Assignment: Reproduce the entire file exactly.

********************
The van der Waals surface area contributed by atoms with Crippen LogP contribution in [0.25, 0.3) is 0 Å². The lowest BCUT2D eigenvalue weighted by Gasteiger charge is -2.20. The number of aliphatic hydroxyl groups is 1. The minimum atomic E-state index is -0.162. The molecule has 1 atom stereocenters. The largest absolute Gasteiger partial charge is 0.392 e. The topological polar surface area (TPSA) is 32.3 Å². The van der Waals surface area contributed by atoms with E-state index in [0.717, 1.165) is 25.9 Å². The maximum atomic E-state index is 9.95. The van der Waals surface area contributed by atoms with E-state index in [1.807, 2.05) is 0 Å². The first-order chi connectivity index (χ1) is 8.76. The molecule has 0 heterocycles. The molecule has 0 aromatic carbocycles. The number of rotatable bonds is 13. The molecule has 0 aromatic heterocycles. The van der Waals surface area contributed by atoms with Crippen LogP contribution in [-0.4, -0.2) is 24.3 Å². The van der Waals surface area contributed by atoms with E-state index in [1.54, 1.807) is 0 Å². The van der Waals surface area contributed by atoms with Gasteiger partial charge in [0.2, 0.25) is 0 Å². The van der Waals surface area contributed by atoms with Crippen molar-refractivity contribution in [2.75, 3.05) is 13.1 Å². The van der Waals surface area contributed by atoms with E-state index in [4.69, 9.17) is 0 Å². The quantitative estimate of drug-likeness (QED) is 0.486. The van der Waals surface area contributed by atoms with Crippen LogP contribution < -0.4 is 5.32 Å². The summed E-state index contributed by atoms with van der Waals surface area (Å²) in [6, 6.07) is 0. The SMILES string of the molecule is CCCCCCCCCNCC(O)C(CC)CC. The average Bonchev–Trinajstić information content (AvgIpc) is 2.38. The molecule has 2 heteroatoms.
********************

The van der Waals surface area contributed by atoms with Crippen LogP contribution in [0.25, 0.3) is 0 Å². The lowest BCUT2D eigenvalue weighted by Gasteiger charge is -2.20. The number of aliphatic hydroxyl groups is 1. The minimum atomic E-state index is -0.162. The molecule has 1 atom stereocenters. The largest absolute Gasteiger partial charge is 0.392 e. The topological polar surface area (TPSA) is 32.3 Å². The van der Waals surface area contributed by atoms with E-state index in [0.717, 1.165) is 25.9 Å². The maximum atomic E-state index is 9.95. The van der Waals surface area contributed by atoms with E-state index in [1.807, 2.05) is 0 Å². The first-order chi connectivity index (χ1) is 8.76. The molecule has 0 heterocycles. The molecule has 0 aromatic carbocycles. The number of rotatable bonds is 13. The molecule has 0 aromatic heterocycles. The van der Waals surface area contributed by atoms with Crippen LogP contribution in [-0.4, -0.2) is 24.3 Å². The van der Waals surface area contributed by atoms with E-state index in [1.54, 1.807) is 0 Å². The van der Waals surface area contributed by atoms with Gasteiger partial charge in [0.2, 0.25) is 0 Å². The van der Waals surface area contributed by atoms with Crippen molar-refractivity contribution in [2.75, 3.05) is 13.1 Å². The van der Waals surface area contributed by atoms with E-state index in [4.69, 9.17) is 0 Å². The quantitative estimate of drug-likeness (QED) is 0.486. The van der Waals surface area contributed by atoms with Crippen LogP contribution < -0.4 is 5.32 Å². The summed E-state index contributed by atoms with van der Waals surface area (Å²) in [6, 6.07) is 0. The SMILES string of the molecule is CCCCCCCCCNCC(O)C(CC)CC. The average Bonchev–Trinajstić information content (AvgIpc) is 2.38. The molecule has 2 heteroatoms.